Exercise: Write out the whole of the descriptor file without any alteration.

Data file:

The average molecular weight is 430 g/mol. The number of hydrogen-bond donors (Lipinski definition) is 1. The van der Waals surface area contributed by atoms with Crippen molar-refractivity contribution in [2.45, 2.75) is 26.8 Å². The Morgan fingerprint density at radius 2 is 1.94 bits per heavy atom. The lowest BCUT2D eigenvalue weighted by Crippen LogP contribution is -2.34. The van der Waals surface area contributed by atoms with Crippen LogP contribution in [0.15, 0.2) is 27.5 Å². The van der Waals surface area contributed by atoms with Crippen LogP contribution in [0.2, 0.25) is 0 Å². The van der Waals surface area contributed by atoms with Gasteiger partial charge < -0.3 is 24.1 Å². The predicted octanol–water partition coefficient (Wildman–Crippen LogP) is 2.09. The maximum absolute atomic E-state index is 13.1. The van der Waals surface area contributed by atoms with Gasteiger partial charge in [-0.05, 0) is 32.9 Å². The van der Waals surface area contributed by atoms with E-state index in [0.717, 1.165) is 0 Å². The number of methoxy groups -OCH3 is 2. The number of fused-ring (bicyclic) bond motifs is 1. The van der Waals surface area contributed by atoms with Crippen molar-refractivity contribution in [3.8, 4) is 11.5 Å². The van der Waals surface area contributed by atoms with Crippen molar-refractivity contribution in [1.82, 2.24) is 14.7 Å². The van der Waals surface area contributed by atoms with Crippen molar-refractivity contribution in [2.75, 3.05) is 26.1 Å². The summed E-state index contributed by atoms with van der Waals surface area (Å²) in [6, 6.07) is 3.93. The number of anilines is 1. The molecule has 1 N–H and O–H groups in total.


The average molecular weight is 430 g/mol. The number of hydrogen-bond donors (Lipinski definition) is 1. The van der Waals surface area contributed by atoms with Crippen molar-refractivity contribution in [2.45, 2.75) is 26.8 Å². The Morgan fingerprint density at radius 2 is 1.94 bits per heavy atom. The lowest BCUT2D eigenvalue weighted by Crippen LogP contribution is -2.34. The van der Waals surface area contributed by atoms with Crippen LogP contribution in [0.15, 0.2) is 27.5 Å². The van der Waals surface area contributed by atoms with Crippen LogP contribution in [0.2, 0.25) is 0 Å². The van der Waals surface area contributed by atoms with Gasteiger partial charge < -0.3 is 24.1 Å². The predicted octanol–water partition coefficient (Wildman–Crippen LogP) is 2.09. The maximum absolute atomic E-state index is 13.1. The van der Waals surface area contributed by atoms with Gasteiger partial charge in [-0.05, 0) is 32.9 Å². The van der Waals surface area contributed by atoms with E-state index in [0.717, 1.165) is 0 Å². The number of methoxy groups -OCH3 is 2. The number of fused-ring (bicyclic) bond motifs is 1. The van der Waals surface area contributed by atoms with Crippen molar-refractivity contribution in [3.8, 4) is 11.5 Å². The van der Waals surface area contributed by atoms with Crippen molar-refractivity contribution in [1.82, 2.24) is 14.7 Å². The van der Waals surface area contributed by atoms with Crippen molar-refractivity contribution in [2.75, 3.05) is 26.1 Å². The summed E-state index contributed by atoms with van der Waals surface area (Å²) in [6, 6.07) is 3.93. The number of anilines is 1. The molecule has 1 N–H and O–H groups in total.